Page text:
Benedict XVI to French bishops about liturgy. (Reason #5457 for Summorum Pontificum)

On Saturday 17 November Pope Benedict granted an audience to French bishops during their ad limina visit.  The Holy Father addressed them about, inter alia, liturgy.

[...] As the Council recalls, the Church’s liturgical action is also a part of her contribution to the work of civilizing (cf. Gaudium et spes 58, 4). [Save The Liturgy, Save The World... right?  What we do in our churches has a far wider, much deeper effect on the world around us than is immediately apparent.] The liturgy is indeed the celebration of the central event of human history, [Since that is so, if we screw up our liturgical worship of God, what we owe to God by the virtue of Religion, then the hierarchy of our loves and relationships will be screwed up to.] the Christ’s redemptive Sacrifice. By it, it (the event) witnesses to the love by which God loves humanity, it gives witness that the life of man has a meaning and that he is called by his vocation to participate in the glorious life of the Trinity. Humanity needs this witness. It needs to perceive, through liturgical celebrations, the consciousness the Church has of God’s lordship and man’s dignity. [This is why we must Say The Black and Do The Red.   If we continually bring the profane into what ought to be a "sacred action", the watching world will see that we are not serious, that we have caved into the "prince of this world".] It has the right to be able to discern, beyond the limits which will always characterize her rites and ceremonies, that Christ “is present in the sacrifice of the Mass, and in the person of the minister” (cf Sacrosanctum Concilium 7). Aware of the concern which you have surrounding your liturgical celebrations, I encourage you to cultivate the art of celebration, [ars celebrandi ... for more on this see his post-synodal Exhortation Sacramentum caritatis.] to help your priests in this sense, and to work without ceasing in the liturgical formation of seminarians and faithful. [Is this where I insert SUMMORUM PONTIFICUM?!?]Respect for the established norms expresses love and fidelity to the Church’s faith, [We say the black and do the red from LOVE.] to the treasure of grace that she guards and passes on; the beauty of the celebrations, much more than innovations and subjective adaptations, [abuses] is what makes the work of evangelization lasting and efficacious. [This isn't rocket science.  A renewal of our liturgical worship is central to a New Evangelization.]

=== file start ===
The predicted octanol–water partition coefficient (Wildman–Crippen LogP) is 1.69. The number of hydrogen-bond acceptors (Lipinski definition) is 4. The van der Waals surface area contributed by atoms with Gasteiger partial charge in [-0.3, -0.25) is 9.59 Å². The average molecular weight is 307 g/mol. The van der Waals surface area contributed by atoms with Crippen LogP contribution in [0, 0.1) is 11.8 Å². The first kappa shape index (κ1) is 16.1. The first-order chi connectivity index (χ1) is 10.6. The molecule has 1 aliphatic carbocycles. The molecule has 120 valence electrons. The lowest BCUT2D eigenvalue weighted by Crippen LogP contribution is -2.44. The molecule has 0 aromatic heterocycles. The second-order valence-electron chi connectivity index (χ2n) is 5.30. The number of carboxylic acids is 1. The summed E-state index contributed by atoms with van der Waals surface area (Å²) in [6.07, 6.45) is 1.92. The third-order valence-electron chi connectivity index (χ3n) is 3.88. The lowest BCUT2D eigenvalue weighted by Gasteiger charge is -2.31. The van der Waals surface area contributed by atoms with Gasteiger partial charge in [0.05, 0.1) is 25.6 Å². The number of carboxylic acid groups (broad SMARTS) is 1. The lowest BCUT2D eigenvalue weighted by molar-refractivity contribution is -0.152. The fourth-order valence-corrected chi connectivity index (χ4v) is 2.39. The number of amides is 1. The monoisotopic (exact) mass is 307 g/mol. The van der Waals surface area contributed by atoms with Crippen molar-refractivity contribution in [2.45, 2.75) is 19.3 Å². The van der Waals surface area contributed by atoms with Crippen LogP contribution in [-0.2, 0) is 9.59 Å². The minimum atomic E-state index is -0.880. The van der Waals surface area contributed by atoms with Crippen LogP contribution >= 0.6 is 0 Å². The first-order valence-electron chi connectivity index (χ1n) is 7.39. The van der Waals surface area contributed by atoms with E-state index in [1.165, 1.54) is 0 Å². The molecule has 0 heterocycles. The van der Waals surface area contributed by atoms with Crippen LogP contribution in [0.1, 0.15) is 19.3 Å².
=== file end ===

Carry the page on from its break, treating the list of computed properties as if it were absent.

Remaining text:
Your big concern today is for the transmission of the faith to younger generations. …

[...]

Pope Benedict has what I call a “Marshall Plan” for the Church.

The West is losing its soul because Christianity – Catholicism in particular – is not being lived by the mature or passed on to the young in a clear form. After WWII the US helped to rebuild Europe through the Marshall Plan to create good trading partners and to serve as a bulwark against Communism. In Pope Benedict’s “Marshall Plan” he hopes that we can build up Catholic identity after the ecclesial devastation resulting for various reasons since the Second Vatican Council. We need a stronger Catholic identity for the sake of souls and to help create a bulwark against secularism and the soul annihilating dictatorship of relativism.

Summorum Pontificum is key to the New Evangelization.

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Fr. Z is the guy who runs this blog. o{]:¬)
This entry was posted in Benedict XVI, Brick by Brick, Liturgy Science Theatre 3000, New Evangelization, Our Catholic Identity, SUMMORUM PONTIFICUM, The future and our choices, Year of Faith and tagged , , , , , , . Bookmark the permalink.

8 Responses to Benedict XVI to French bishops about liturgy. (Reason #5457 for Summorum Pontificum)

  1. Supertradmum says: